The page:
When I was a teenager, Missouri driver license numbers had 16 digits. I still know my number by heart because my Dad had an engraving tool and he etched that number on every single one of my possessions with a personal engraving gadget.
Evidence of that quirky habit surfaced as we spent part of our Memorial Day weekend doing some basement cleaning out and reorganizing. My husband came across this desk lamp, which was a high school graduation present from my next-door neighbors. Notice the driver’s license number, (part of which I’ve concealed with photo editing to protect against identity theft in case this number is still somehow tied to me).
When my husband found the lamp, he texted a picture of it to my kids and I. The following text conversation ensued:
Daughter: “What is that?”
Husband: “It’s the base of a desk lamp that your mother used in college. Your grandfather marked all of her stuff with her name.” Me: “And my driver’s license number which I can still repeat w/o looking.”
Daughter: “Why your driver’s license number?”
Me: “That was an anti-theft thing. Made it less valuable to steal because a pawn wouldn’t take something marked with a dl number. And for sure, someone was gonna steal my lamp to pawn. And my makeup mirror and cooler tool.
Me: “If you didn’t want it monogrammed with your DL number, you had to hide it from my Dad.”
And that was true. My late father was a police officer and he spent part of his career in the detective bureau working in the fencing unit. At some point, he bought his own engraving tool and spent hours inexpertly engraving our belongings. Friends often asked me about the lengthy number etched – sometimes messily — into the front of my lighted makeup mirror, or on the side of my playmate cooler.
Finding the lamp delivered a pang of guilt – it was Memorial Day weekend and I was unlikely to make it to Jefferson Barracks to visit his grave.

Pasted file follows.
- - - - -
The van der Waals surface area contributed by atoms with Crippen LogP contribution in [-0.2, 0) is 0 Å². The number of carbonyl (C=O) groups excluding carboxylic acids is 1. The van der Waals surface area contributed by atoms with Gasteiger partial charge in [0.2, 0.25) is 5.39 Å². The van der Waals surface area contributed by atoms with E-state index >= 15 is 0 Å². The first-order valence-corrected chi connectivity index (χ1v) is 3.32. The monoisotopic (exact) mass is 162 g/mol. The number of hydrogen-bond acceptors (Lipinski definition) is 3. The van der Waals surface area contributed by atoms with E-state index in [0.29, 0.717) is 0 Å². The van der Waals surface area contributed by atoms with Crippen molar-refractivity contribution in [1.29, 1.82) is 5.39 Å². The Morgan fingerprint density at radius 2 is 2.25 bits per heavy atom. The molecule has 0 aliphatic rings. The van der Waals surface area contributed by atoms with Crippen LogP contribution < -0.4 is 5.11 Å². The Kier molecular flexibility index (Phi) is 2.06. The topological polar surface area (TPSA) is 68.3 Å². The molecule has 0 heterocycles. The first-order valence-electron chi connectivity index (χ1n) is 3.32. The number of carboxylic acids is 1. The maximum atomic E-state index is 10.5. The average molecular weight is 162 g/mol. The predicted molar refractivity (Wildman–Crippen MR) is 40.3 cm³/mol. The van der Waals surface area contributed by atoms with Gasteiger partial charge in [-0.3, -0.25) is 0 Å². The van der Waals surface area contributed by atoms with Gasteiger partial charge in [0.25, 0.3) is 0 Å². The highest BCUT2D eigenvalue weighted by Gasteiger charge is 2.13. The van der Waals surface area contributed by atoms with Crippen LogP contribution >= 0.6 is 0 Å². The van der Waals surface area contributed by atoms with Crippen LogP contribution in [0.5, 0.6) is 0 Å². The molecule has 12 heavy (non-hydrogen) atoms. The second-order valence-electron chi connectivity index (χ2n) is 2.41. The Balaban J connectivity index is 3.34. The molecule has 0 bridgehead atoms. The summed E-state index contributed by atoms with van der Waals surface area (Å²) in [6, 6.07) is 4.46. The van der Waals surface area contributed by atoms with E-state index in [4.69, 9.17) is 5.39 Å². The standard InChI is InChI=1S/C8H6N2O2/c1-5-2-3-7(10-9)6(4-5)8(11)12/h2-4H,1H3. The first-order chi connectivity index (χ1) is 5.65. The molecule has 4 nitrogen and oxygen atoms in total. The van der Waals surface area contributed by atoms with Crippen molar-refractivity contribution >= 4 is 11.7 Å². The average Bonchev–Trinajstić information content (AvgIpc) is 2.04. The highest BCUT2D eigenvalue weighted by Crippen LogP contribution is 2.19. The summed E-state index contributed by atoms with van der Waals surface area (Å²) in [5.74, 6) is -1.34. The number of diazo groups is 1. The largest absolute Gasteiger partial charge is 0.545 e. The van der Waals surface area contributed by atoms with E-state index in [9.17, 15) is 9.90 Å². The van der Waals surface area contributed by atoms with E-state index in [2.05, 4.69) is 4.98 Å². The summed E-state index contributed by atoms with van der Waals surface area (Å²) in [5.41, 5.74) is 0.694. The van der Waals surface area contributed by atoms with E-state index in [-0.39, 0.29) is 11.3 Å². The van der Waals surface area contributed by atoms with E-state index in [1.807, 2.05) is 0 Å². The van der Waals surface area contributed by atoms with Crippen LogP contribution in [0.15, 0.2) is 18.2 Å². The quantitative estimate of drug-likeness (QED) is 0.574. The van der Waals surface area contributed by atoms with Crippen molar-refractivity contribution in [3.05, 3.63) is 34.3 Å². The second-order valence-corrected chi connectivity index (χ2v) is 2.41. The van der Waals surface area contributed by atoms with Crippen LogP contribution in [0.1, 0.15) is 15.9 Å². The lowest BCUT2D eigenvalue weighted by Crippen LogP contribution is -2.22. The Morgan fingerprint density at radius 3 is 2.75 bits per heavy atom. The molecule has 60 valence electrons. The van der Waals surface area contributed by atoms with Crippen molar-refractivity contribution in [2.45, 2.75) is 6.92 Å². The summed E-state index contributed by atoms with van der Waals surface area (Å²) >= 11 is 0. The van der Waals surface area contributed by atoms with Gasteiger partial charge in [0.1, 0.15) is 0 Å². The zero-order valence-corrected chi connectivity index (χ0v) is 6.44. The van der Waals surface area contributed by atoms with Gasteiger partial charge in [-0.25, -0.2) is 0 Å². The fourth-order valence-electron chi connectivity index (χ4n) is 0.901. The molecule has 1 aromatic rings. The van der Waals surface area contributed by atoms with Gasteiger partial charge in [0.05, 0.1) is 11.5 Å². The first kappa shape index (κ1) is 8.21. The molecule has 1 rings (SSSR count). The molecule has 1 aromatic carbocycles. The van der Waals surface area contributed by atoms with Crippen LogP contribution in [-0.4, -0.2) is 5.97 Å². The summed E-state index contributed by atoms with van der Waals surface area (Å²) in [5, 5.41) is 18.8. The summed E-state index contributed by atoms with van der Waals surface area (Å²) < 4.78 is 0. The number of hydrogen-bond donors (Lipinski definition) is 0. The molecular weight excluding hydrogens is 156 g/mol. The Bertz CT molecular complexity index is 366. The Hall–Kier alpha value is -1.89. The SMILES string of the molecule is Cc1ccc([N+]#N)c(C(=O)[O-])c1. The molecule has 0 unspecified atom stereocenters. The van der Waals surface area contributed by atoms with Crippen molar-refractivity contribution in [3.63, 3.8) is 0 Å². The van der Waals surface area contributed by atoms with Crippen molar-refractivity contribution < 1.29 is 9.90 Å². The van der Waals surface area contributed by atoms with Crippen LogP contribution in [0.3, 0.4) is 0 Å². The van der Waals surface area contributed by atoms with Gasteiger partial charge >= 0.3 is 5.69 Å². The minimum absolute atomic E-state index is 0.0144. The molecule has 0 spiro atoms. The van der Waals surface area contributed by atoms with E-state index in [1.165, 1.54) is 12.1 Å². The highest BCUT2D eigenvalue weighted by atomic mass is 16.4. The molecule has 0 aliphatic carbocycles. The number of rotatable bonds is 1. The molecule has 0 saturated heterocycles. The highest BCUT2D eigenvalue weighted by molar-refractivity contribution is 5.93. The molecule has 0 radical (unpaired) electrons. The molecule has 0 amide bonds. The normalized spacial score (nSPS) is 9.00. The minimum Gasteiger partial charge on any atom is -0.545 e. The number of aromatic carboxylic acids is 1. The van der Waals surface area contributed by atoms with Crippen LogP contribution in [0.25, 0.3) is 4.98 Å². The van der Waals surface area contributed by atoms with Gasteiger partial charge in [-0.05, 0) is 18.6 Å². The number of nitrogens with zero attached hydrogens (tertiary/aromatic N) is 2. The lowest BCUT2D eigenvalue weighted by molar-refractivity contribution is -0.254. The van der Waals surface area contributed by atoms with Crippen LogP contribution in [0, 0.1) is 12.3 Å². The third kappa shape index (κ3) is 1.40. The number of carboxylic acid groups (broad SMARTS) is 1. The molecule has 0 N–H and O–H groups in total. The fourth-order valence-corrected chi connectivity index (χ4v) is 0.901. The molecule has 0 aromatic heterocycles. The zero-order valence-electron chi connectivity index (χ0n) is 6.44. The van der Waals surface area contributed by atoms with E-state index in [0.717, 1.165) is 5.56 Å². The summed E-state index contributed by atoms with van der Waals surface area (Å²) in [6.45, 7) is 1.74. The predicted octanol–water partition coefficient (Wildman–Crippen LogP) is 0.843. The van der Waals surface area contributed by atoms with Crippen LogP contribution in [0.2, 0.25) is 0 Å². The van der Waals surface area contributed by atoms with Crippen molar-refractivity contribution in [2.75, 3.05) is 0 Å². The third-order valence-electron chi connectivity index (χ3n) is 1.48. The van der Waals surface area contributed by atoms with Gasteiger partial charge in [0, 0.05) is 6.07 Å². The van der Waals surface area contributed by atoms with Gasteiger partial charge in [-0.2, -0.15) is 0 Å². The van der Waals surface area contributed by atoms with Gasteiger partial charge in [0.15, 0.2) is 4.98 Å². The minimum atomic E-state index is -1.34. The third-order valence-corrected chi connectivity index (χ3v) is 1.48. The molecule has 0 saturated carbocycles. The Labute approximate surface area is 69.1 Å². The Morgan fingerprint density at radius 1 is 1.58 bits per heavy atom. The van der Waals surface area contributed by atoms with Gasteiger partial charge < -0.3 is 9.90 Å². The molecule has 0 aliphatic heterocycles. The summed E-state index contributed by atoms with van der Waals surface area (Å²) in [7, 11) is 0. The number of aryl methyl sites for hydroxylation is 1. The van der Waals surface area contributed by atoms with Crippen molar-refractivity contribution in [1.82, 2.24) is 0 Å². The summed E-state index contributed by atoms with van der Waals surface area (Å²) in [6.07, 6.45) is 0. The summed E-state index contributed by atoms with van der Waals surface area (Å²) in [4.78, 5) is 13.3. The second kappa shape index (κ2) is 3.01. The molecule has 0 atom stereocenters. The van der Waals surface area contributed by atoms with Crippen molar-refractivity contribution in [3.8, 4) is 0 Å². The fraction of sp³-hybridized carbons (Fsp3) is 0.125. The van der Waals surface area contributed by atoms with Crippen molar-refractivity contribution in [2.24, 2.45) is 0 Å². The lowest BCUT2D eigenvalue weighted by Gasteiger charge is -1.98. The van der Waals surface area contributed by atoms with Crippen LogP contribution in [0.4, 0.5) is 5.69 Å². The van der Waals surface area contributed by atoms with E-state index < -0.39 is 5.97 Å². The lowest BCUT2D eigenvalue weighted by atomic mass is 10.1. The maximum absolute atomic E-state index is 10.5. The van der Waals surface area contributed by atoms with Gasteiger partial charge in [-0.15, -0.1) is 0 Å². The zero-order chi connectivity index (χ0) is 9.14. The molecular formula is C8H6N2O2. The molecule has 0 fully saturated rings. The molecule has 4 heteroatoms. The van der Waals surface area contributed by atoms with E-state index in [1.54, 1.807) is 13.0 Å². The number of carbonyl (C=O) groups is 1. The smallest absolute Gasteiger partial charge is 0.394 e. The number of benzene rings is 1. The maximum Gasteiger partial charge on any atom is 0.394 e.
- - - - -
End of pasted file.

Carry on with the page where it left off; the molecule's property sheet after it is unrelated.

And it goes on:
That’s because after the basement cleanup, we had plans to go camping with my brother’s family.
While on that overnight campout, my Dad crept into my thoughts several times. I thought of him as I watched my young nephews erect a tent, was we grilled hamburgers and while the kids chased moths with fishing nets.
I laughed when my sister-in-law attempted to demonstrate that she could, indeed, hit a Wiffle ball and my brother jokingly heckled her with each strike. His friendly harassment juxtaposed with memories of my very athletic uncles getting into brawls over similar games at family barbecues when I was a child. My brother reminded me that while my Dad didn’t have anything near my uncle’s sports prowess, he never failed to get into the game and he often enjoyed a private laugh at my uncles’ expense when they took things too seriously.
In the evening, my husband and brother decided to take the kids fishing off a river boat dock, loading up rods and what was left of the bait after the four-year-old spent the afternoon playing with his “pet worms.” They headed out with a five kids, ages 14, 12, 8, 7 and 4. Sitting my lawn chair, enjoying the company of my sister-in-law and 21-year-old daughter, I was impressed at their bravery.
It conjured a memory of the time my Dad took my siblings and I, plus my best friend, fishing on the Lake of the Ozarks when my brother, the youngest, was 5.
On that day, we motored out into the middle of a cove on a borrowed jon boat in the August heat. Lathered in thick sunscreen and anxious for some lake action, us kids were anything but patient fisherman. And my father was not known for being a patient man.
But I distinctly remember him wanting that trip to be successful. He was excited. He had good intentions, seeking to impart his enjoyment of fishing and the lake upon his young charges, even if he wasn’t armed with the skill set to stay calm and collected on a small boat with young, virgin fisherpersons.
He carefully put worms on the lines of four poles, handing the first pole to my brother and helping him cast the line. Then he proceeded to bait the hooks for my sister, myself and my friend. In short order, a couple of our lines were tangled, the clear filament starting to resemble a spider’s web.
My Dad got us untangled with minimal cussing, and then recast our lines with a little less patience than the first time around. Then my brother reeled his line in again and decided to try casting by himself. And that’s when he hooked something – my father’s cheek.
Patience gone, yelling ensued. A lot of yelling. And the fishing expedition ended promptly with no fish caught.
But he tried. And he was successful in at least two aspects. He taught my brother to be undaunted about heading out to fish with five kids in tow. And he created a lasting memory, engraved with all its imperfections on my heart with just like my driver’s license number on my desk lamp.
We didn’t make it to Jefferson Barracks National Cemetery on Memorial Day weekend. But I think we honored his memory just the same.